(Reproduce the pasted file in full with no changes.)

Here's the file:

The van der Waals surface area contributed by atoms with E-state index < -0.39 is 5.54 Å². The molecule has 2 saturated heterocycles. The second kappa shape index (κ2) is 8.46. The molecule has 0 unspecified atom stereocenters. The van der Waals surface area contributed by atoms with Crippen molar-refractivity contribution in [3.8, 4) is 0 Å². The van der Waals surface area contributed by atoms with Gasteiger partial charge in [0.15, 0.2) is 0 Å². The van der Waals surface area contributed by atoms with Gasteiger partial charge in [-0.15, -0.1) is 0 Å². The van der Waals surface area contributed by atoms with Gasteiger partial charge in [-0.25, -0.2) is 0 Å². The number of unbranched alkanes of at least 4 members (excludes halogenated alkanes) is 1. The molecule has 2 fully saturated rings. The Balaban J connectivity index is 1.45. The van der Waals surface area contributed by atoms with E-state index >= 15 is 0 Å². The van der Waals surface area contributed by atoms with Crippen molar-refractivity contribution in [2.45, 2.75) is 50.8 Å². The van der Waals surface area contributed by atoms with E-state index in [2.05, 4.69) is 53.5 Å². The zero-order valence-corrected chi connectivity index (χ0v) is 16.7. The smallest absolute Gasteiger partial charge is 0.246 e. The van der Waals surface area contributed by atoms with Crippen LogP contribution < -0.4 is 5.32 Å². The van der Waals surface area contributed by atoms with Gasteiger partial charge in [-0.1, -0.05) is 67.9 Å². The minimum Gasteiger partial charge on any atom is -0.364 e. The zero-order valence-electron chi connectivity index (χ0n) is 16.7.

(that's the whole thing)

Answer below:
The van der Waals surface area contributed by atoms with E-state index < -0.39 is 5.54 Å². The molecule has 2 saturated heterocycles. The second kappa shape index (κ2) is 8.46. The molecule has 0 unspecified atom stereocenters. The van der Waals surface area contributed by atoms with Crippen molar-refractivity contribution in [3.8, 4) is 0 Å². The van der Waals surface area contributed by atoms with Gasteiger partial charge in [0.15, 0.2) is 0 Å². The van der Waals surface area contributed by atoms with Gasteiger partial charge in [-0.15, -0.1) is 0 Å². The van der Waals surface area contributed by atoms with Gasteiger partial charge in [-0.25, -0.2) is 0 Å². The number of unbranched alkanes of at least 4 members (excludes halogenated alkanes) is 1. The molecule has 2 fully saturated rings. The Balaban J connectivity index is 1.45. The van der Waals surface area contributed by atoms with E-state index >= 15 is 0 Å². The van der Waals surface area contributed by atoms with Crippen molar-refractivity contribution in [2.45, 2.75) is 50.8 Å². The van der Waals surface area contributed by atoms with E-state index in [2.05, 4.69) is 53.5 Å². The zero-order valence-corrected chi connectivity index (χ0v) is 16.7. The smallest absolute Gasteiger partial charge is 0.246 e. The van der Waals surface area contributed by atoms with Crippen LogP contribution < -0.4 is 5.32 Å². The van der Waals surface area contributed by atoms with Gasteiger partial charge in [-0.1, -0.05) is 67.9 Å². The minimum Gasteiger partial charge on any atom is -0.364 e. The zero-order valence-electron chi connectivity index (χ0n) is 16.7.